The first instance of a pro-abortion rights politician being censured via denial of communion was in 1989. During a special election for the California Senate, Pro-abortion rights Catholic Lucy Killea was barred from communion by Leo Thomas Maher, then bishop of San Diego. She received communion in Sacramento with the consent of Bishop Francis Quinn. The incident brought publicity to Killea’s candidacy and gained her the voters’ sympathy, helping her to win the election.
In 1984, Cardinal John Joseph O’Connor, then archbishop of New York, considered excommunicating New York Governor Mario Cuomo. He also condemned Cuomo’s statements that support for abortion rights did not contradict Catholic teaching, but did not suggest that Cuomo should stop receiving communion.
In 2004, then-Archbishop Burke said he would not give communion to 2004 presidential candidate and Senator John Kerry, in part because of his position on abortion. According to religion experts, such a denial of communion would have been unprecedented. Kerry’s own Archbishop Sean O’Malley refused to specify the applicability of his earlier statement that such Catholics are in a state of grave sin and cannot properly receive communion. The issue led to comparisons between Kerry’s presidential campaign and that of John F. Kennedy in 1960. While Kennedy had to demonstrate his independence from the Roman Catholic Church due to public fear that a Catholic president would make decisions based on the Holy See agenda, it seemed that Kerry, in contrast, had to show obedience to Catholic authorities in order to win votes. According to Margaret Ross Sammons, Kerry’s campaign was sufficiently damaged by the threat to withhold communion that it may have cost him the election. Sammons argues that President George W. Bush was able to win 53% of the Catholic vote because he appealed to “traditional” Catholics.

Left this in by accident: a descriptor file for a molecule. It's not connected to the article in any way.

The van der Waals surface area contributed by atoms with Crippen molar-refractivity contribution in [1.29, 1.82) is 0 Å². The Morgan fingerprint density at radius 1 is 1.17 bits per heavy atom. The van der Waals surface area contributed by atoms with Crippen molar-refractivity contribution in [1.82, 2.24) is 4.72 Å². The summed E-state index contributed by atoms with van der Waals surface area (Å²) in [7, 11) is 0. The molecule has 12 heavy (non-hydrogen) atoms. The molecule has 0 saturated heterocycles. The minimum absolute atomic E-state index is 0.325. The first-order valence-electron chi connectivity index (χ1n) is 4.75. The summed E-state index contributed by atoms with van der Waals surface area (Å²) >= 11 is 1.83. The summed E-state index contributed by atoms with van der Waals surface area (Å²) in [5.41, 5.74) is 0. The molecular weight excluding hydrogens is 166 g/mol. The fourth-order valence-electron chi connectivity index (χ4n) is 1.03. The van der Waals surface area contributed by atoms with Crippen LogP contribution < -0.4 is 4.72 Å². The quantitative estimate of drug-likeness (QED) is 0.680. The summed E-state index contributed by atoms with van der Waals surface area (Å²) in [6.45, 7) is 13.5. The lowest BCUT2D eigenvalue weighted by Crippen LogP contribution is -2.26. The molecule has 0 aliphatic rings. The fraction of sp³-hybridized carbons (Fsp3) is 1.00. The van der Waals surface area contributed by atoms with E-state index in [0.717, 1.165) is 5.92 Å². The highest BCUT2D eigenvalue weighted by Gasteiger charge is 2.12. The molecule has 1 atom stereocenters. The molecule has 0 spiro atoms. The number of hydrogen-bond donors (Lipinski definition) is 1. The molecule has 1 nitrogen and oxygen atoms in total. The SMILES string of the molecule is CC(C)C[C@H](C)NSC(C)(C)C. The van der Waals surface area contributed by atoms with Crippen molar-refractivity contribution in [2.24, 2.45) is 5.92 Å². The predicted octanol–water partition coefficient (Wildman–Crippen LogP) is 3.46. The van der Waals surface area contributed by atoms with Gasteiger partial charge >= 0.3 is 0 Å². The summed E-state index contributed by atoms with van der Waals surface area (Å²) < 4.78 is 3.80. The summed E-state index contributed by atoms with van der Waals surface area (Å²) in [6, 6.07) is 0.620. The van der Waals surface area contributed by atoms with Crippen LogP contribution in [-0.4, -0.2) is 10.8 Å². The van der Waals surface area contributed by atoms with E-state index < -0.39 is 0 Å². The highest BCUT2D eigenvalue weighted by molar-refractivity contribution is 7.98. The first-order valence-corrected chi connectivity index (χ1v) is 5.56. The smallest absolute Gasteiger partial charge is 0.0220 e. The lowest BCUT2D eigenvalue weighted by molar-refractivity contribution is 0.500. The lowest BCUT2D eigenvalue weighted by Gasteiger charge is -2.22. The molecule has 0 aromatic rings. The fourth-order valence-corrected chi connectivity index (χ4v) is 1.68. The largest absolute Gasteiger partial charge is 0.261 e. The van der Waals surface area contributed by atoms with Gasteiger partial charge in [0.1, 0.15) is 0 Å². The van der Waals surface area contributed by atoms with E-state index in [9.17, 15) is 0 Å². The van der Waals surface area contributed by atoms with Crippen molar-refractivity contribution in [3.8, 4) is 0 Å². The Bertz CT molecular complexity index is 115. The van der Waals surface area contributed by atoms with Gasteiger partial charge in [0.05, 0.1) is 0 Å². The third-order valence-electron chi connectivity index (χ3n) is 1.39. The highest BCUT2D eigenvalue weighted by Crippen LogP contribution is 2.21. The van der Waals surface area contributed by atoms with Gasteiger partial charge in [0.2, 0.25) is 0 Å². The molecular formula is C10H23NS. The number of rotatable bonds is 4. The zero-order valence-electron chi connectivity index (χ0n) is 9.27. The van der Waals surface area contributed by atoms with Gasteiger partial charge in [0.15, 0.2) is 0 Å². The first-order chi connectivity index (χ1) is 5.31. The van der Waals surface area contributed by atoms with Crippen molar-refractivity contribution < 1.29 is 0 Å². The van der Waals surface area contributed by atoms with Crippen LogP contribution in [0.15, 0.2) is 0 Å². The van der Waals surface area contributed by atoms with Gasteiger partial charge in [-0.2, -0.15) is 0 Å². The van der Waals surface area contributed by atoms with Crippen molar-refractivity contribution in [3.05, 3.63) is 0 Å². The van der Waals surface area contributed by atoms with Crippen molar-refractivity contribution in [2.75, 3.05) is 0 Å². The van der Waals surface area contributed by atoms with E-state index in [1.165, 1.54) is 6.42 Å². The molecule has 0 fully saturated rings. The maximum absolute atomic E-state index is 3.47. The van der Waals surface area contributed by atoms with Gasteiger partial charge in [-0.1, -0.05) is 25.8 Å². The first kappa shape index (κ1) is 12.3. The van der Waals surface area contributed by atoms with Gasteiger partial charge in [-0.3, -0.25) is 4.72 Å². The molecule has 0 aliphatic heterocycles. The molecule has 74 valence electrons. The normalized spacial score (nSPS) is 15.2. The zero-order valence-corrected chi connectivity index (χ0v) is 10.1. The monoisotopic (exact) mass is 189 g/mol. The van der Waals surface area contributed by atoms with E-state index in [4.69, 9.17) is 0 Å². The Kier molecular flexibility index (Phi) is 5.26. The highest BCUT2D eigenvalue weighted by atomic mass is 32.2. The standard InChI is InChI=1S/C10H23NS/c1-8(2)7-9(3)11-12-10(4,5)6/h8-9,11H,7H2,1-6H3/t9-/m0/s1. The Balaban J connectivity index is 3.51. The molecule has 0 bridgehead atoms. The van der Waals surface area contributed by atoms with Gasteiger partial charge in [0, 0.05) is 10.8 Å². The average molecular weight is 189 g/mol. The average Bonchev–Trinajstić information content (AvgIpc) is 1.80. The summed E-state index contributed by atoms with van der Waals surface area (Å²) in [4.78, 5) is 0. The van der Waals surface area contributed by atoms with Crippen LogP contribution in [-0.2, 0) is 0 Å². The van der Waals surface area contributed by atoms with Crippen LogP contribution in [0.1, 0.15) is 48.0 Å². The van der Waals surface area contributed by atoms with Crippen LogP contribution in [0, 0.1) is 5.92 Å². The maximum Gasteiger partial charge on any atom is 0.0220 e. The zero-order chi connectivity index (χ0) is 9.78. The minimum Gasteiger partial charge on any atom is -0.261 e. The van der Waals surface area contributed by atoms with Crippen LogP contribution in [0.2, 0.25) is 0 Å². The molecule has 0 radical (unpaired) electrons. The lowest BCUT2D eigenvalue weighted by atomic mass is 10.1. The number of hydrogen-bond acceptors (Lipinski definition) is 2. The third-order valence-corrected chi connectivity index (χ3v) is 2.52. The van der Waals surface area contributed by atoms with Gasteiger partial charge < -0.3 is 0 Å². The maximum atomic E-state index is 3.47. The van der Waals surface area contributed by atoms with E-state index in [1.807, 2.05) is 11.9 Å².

In February 2007, as emerged two and a half years later, Bishop Thomas Tobin asked Representative Patrick Kennedy not to take communion because of his position on abortion. Kennedy told the Providence Journal that Tobin also instructed priests in the diocese not to give him communion; Tobin denied this. In 2007, Burke said that he would deny communion to 2008 Republican presidential candidate Rudy Giuliani because of his views on abortion, and that Giuliani should not seek the sacrament. In May 2008, Kansas City, Kansas Archbishop Joseph Naumann said that then-Kansas Gov. Kathleen Sebelius should stop receiving communion because of her support for abortion rights, and that she should not again take it unless she publicly stated that she opposed abortion rights.
After Joe Biden was nominated as a vice presidential candidate in the 2008 presidential election, Bishop Joseph Francis Martino of Biden’s hometown of Scranton, Pennsylvania, said Biden would be refused communion in that diocese because of his support for abortion. Biden was not refused communion in his then-parish of Wilmington, Delaware. In October 2019, Biden was reportedly refused communion at a church in Florence, South Carolina. On January 21, 2021, one day after his inauguration as president, Biden received communion from the hands of the archbishop of Washington DC, Cardinal Wilton Daniel Gregory. The event was condemned by conservative activist and Donald Trump supporter Austin Ruse, in Crisis magazine.
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- ^ Roman Catholic Archdiocese of Newark, “The Obligations of Catholics and the Rights of Unborn Children” Archived June 4, 2012, at the Wayback Machine
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